13 reasons why our opinion on the book
13 Reasons Why: our review of the book
Every month, Netflix releases several new series or seasons. In the midst of the channel’s superhero stars, it is increasingly difficult for series to stand out, even when the quality is there. In 2016, Stranger Things and The OA are the only ones that stand out.
13 reasons why, another teen series produced by Selena Gomez, had every reason to go unnoticed, and yet this new Netflix original series is becoming a phenomenon, like the book when it was released in the United States. In this article, it is the latter, published in France by Albin Michel, which interests us. Discover below my opinion on this book which deals with a subject that touches me personally.
I hope you’re ready, because I’m going to tell you ‘the story of my life. Or more exactly, the reason why it stopped. And if you are listening to these tapes, it is because you are one of these reasons.”
Upon hearing these words, Clay Jensen believes that he is mistaken, that he had nothing to do with Hannah Baker’s death: Shocked at first, he wanders the sleeping city, hanging on the voice of his friend. And what he discovers will change his life forever.
Jay Asher was born in California into a family that has always encouraged his artistic tastes, from guitar to writing. Thirteen Reasons Why, her first novel, has received numerous awards, including the Teen Book Review, and was on the New York Times bestseller list. Thirteen Reasons has become a reference in current children’s literature.
13 reasons why, an appalling truth
Let’s not beat around the bush, 13 reasons why, it is not great literature. Jay Asher signs a touching work, but with simple words. At first glance, I even had a little trouble with the alternation between Hannah’s audio messages and Clay’s thoughts, despite a fairly clear aesthetic: For Clay, the writing font remains classic.
Hannah’s words, from the tapes, appear in bold italics.
Once accustomed to this alternation, I must admit that it is a rather interesting and effective choice. Jay Asher chooses a simple, yet relevant and never silly style. He writes simply, and that sounds pretty accurate, since he transcribes the emotions of two teenagers, a boy and a girl, who are not used to using complex terms and expressions to express themselves.
We get attached very quickly to the characters. Hannah, of course, fascinates us with her revelations. I think that almost all teenagers, even the most popular ones, have experienced difficult moments during adolescence, even if it is not always harassment.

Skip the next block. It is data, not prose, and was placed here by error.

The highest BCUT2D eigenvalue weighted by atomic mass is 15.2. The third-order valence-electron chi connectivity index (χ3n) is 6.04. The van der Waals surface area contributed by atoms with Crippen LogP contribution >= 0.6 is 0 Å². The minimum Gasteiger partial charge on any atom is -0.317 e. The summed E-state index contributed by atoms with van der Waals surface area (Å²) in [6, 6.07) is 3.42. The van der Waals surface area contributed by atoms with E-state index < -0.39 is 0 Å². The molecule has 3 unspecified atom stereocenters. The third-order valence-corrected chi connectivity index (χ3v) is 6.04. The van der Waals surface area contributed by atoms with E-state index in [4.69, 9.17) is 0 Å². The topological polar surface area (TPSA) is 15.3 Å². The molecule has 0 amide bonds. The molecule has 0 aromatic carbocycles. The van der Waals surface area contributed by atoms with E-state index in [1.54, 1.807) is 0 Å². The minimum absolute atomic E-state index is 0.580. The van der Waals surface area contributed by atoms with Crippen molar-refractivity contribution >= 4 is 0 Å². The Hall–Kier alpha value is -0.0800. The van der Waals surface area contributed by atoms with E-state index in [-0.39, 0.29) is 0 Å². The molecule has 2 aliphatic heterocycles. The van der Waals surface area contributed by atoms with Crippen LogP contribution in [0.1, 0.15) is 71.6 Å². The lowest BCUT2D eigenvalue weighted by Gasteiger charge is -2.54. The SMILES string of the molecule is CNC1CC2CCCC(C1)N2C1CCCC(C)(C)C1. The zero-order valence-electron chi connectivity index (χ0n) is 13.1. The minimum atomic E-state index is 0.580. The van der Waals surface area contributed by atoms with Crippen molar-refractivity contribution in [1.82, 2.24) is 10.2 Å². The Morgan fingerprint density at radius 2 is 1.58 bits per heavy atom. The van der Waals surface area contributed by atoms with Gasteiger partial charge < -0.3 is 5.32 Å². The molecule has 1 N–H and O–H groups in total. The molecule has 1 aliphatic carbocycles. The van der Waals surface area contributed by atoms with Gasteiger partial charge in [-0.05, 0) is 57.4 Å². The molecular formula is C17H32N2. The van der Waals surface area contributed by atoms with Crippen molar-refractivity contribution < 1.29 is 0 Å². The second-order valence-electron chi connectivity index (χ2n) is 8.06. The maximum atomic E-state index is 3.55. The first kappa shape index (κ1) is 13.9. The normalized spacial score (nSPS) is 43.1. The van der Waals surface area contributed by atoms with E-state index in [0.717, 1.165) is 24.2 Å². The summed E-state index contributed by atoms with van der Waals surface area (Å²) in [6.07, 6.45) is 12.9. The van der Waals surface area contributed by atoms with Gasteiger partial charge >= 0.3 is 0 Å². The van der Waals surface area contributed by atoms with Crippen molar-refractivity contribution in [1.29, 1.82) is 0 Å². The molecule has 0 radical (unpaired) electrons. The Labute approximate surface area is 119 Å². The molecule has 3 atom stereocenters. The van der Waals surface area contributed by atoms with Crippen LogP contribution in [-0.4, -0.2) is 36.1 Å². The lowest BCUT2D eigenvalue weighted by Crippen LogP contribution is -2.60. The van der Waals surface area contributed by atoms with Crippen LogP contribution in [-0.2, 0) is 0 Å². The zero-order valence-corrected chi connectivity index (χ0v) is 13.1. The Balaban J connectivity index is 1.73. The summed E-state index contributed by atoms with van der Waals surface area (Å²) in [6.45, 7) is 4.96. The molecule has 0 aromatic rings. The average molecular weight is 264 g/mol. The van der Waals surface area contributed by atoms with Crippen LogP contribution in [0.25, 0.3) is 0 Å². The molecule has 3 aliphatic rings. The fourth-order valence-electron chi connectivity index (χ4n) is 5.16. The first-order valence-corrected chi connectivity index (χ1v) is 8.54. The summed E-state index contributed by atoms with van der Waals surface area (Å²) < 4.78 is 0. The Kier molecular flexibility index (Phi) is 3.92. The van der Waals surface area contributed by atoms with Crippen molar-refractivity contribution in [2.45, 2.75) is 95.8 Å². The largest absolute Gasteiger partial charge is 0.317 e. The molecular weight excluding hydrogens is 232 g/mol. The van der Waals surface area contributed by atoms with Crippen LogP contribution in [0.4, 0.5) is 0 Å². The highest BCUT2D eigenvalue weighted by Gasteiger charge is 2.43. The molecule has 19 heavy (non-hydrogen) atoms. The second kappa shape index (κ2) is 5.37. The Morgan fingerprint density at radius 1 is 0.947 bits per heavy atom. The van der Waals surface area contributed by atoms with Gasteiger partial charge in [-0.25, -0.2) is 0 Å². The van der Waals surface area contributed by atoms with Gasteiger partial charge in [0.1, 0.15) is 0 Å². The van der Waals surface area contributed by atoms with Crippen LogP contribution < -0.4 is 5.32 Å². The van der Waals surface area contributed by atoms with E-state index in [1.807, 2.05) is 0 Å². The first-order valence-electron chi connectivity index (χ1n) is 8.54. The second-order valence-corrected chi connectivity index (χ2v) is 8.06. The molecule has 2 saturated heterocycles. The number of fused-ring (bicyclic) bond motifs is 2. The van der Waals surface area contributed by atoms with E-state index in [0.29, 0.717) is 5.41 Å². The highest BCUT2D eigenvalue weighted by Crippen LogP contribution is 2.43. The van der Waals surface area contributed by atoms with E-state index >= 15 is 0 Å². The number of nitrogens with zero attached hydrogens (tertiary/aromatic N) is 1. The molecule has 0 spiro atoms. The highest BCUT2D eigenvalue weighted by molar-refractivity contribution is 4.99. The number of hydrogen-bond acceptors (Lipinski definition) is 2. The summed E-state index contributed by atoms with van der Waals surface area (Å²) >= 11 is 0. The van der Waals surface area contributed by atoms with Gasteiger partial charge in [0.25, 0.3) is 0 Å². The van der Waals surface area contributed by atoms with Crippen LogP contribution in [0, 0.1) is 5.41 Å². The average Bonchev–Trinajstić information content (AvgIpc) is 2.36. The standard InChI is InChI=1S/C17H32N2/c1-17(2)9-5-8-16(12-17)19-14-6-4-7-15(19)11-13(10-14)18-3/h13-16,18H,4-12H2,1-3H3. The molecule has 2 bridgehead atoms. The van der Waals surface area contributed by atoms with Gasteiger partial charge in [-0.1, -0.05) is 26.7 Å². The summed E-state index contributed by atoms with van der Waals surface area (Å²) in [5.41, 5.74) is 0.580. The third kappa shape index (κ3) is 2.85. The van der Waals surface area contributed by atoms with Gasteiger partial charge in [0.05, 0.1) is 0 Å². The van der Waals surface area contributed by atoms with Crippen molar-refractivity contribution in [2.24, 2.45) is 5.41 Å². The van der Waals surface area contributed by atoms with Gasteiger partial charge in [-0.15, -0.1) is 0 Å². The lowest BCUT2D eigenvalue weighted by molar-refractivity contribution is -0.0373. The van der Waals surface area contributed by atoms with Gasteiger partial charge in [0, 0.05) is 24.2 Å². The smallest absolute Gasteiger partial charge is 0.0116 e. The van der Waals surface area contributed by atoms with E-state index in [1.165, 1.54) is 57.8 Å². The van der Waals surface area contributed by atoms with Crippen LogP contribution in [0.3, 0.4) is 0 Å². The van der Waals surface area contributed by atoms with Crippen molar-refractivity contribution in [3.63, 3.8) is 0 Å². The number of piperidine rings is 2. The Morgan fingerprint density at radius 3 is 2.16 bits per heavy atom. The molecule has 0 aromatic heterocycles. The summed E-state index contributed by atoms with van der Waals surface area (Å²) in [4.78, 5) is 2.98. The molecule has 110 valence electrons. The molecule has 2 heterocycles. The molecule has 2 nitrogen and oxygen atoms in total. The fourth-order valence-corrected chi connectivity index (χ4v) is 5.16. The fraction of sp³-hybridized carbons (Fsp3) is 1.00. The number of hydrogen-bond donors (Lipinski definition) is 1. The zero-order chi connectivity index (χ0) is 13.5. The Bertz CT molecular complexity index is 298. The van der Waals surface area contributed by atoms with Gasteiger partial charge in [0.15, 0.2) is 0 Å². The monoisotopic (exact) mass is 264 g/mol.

Some much more than others, that goes without saying, but that does not prevent us from identifying quite easily with Hannah at the beginning of the book. We understand how these events could affect her, even if, apparently, there is no reason to go as far as suicide. Then, gradually, one identifies with Clay. With his thoughts, he brings a different perspective to the stories Hannah tells. Above all, his doubts and interrogations catch up with us.
I said above that all teenagers could experience difficult moments. In the same way, I think that almost all of them, in a more or less repeated way, could show cruelty or malice towards a comrade, even without realizing it. Like Clay, we begin to say to ourselves that our behavior was not always correct.
And like him, we are more and more moved by the revelations of Hannah.
Violence and harassment are part of the daily life of many teenagers in need of guidance. I’m going to be a bit of a caricature, but often, it’s the weak, the less intelligent, who attack the more sensitive and introverted ones. These will often assert themselves later in life, when they have gained confidence, and will often be more successful than the first ones. It is a difficult phase but not eternal, and it is necessary that the teenagers victims of harassment and/or violence believe in their future.
In the United States, the book was a real phenomenon and led many young people to express themselves on their difficulties. In France, we had to wait for the release of the series, but many young people have broken the silence and shared the horrors they live or daily.
Too much overkill at the end ?
I told you, 13 reasons why I really liked it. Once I got into the plot, I had a hard time letting go. The book is a quick and easy read and it wouldn’t surprise me at all if some people devoured it in a few hours. Above all, it allows you to approach serious subjects with a certain sensitivity. However, I wonder if the author doesn’t make too much of it at the end.
Without revealing any spoilers, I find the last reasons that push Hannah to suicide a bit too much. I’m not saying it never happens. But I think that many young people can be in distress and think about suicide without such serious things happening.
By choosing a sequence of strong events, which happen, let’s face it, to very few young people, the author distances himself from his readership. The repeated harassment, almost every day, the difficulties in love, the lack of interest of others, family problems… are often enough to turn adolescence into a nightmare, and create unhealthy thoughts, which can lead to suicide.
Teenage suicide often happens for a lot less than what happened to Hannah and it’s a shame to make three tons of it to justify her act. A suicide needs no explanation. A suicide is never justified, but corresponds to a very important distress that must be understood.
13 reasons why remains a very beautiful book that I recommend to all teenagers going through difficult moments. Through the words of Hannah and Clay, they will find two beings, admittedly fictional, who go through feelings similar to those they may experience. There is always hope, there are always people to understand you, and there is always a future to write about.